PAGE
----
… And we’re off. The first Sunday containing a brand new “Mad Men” episode since 2010 took place last weekend and because Matthew Weiner loves us — yes, all of us! — we were treated to a retro-tastic double dose of one-hour episodes to get season five off on the right foot. Or, as Megan Draper might say, the right bra/underwear combination.
For those who missed it, Don and Megan did indeed get married (and we should all thank Mr. Weiner for sparing us of the irrelevant wedding ceremony details right … about … now). Joan had her baby (see previous parenthetic statement while exchanging the words “wedding ceremony” with the word “birth”). Lane’s wife is back (and after sitting through the first season of “In Treatment” since the last time this show was on the air, let me be the first to say how excited I was to realize that Amy is also Lane’s wife). Peggy is still caught up with that annoying writer who loves his leather jacket. Pete got fat. He also bought a house. Betty is still nowhere to be found (thus forcing us to make a quick decision aimed at shifting Ms. Ciaramella to Megan, as you will see below). And Roger is still the most lovable meanie in the universe.
Overall, it was a good effort (though was anyone else as put off as I was by the fact that Weiner didn’t even try to get the music scenes to appear authentic in any way, shape or form? I mean, come on, man. You go to great lengths to make sure cigarettes look like they were made in 1962, but you can’t teach a stand-in how to strum a bass guitar?). If nothing else, it set the stage for an intriguing season and also almost immediately turned the audience against Megan, painting her in a color that is somehow even more detestable than Betty ever was (boy, oh boy, that final sequence with her on the living room floor was so cringe-worthy and awkward that it literally left the final seconds of the episode nearly impossible to watch).
But enough about me. Let’s see what our board of experts had to say …
Adam Campbell (Blog) — Roger Sterling
“As a wise man once said to me, the only thing worse than not getting what you want is someone else getting it.” — Roger Sterling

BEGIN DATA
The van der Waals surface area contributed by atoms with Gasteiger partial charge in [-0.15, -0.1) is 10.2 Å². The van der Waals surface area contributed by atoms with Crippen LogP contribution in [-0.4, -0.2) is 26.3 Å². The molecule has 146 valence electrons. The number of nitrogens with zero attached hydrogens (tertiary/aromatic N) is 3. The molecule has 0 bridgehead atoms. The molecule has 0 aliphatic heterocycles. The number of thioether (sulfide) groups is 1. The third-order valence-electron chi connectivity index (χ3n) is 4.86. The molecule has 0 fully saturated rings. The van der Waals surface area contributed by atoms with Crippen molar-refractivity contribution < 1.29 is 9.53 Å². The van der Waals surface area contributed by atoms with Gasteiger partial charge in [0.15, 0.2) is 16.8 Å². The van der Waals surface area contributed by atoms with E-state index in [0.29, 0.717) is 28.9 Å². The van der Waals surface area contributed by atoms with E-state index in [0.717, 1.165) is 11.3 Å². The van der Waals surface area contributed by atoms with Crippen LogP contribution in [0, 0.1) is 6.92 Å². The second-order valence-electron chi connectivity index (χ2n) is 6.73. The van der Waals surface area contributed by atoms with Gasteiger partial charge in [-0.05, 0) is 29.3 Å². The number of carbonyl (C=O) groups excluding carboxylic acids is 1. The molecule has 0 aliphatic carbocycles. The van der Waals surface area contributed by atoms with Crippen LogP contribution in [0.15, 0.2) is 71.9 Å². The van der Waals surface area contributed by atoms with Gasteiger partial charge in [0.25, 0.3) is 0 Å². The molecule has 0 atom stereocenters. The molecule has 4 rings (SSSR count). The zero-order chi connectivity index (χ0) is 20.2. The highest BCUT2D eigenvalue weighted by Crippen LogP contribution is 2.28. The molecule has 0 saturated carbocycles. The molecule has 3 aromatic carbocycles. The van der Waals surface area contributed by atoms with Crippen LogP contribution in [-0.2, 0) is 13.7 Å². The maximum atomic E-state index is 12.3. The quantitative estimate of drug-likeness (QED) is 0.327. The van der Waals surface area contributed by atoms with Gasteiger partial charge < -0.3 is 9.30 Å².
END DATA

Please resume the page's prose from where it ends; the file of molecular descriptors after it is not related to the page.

We could all agree that with the possible exception of Betty Francis/Draper, it is Roger Sterling who holds the title of The Most Easy-To-Despise Character On “Mad Men.” Like Betty, he’s an adult-child that’s been irreparably damaged by an upbringing insulated by wealth and privilege. But unlike Betty, Rodger’s narcissistic behavior echoes and embodies the ugliest societal and cultural ills of the era that “Mad Men” is so adept at capturing (or sensationalizing, depending on who you read). Rampant chauvinism, bigotry and adultery have been part of Rodger’s MO in every season. Combine these broader cultural character flaws with a petulant rich boy sense of entitlement (see above quote) with a total lack of empathy that even brushes with death cannot mitigate, and there’s very little hope for him.
Despite Roger’s seemingly intractable character flaws, there was a bit of thought (and perhaps hope) that Matthew Weiner and associates might have sketched out some sort of redemptive arc for him this season. Roger is so easy to hate now that it’s making him one-dimensional — a charge not often leveled at the show or its characters. However, if the two-hour season premier is any indication, the author of “Sterling’s Gold” will continue to be King Midas in reverse and earn weekly heaps of scorn from the viewing public.
Roger’s coarse boorishness was in full bloom Sunday night, providing for choice moments of drama and plenty of comedy (he might be insufferable, but it’s hard to dispute his humor). Whether he was ruining Don’s surprise party (thanks to a debate over etiquette, no less), openly coveting the new Mrs. Draper during her chanteuse rendition of “Zou Bisou Bisou” to the chagrin of Jane (“Why don’t you sing like that?”), or eyeing up he and Joan’s newborn son like Narcissus looking in the mirror, it was classic Roger.
One standout scene occurs when Roger mocks Megan’s Francophone song and dance routine in front of a not-so-amused Don (Don: “We don’t make fun of each other’s wives in this office”). Roger backpedals and offers Don some backhanded compliments of Megan while contrasting his own wife’s stupidity and neediness to lighten the tension. It’s trademark Sterling cruelty, but moreover it illustrates Roger’s continuing resentment of Don’s allure (just like Roger’s toast at the party). Even in the young-enough-to-be-my-daughter trophy wife game, Don has emerged victorious over Roger. Look for this simmering jealousy to boil over throughout the next 12 weeks.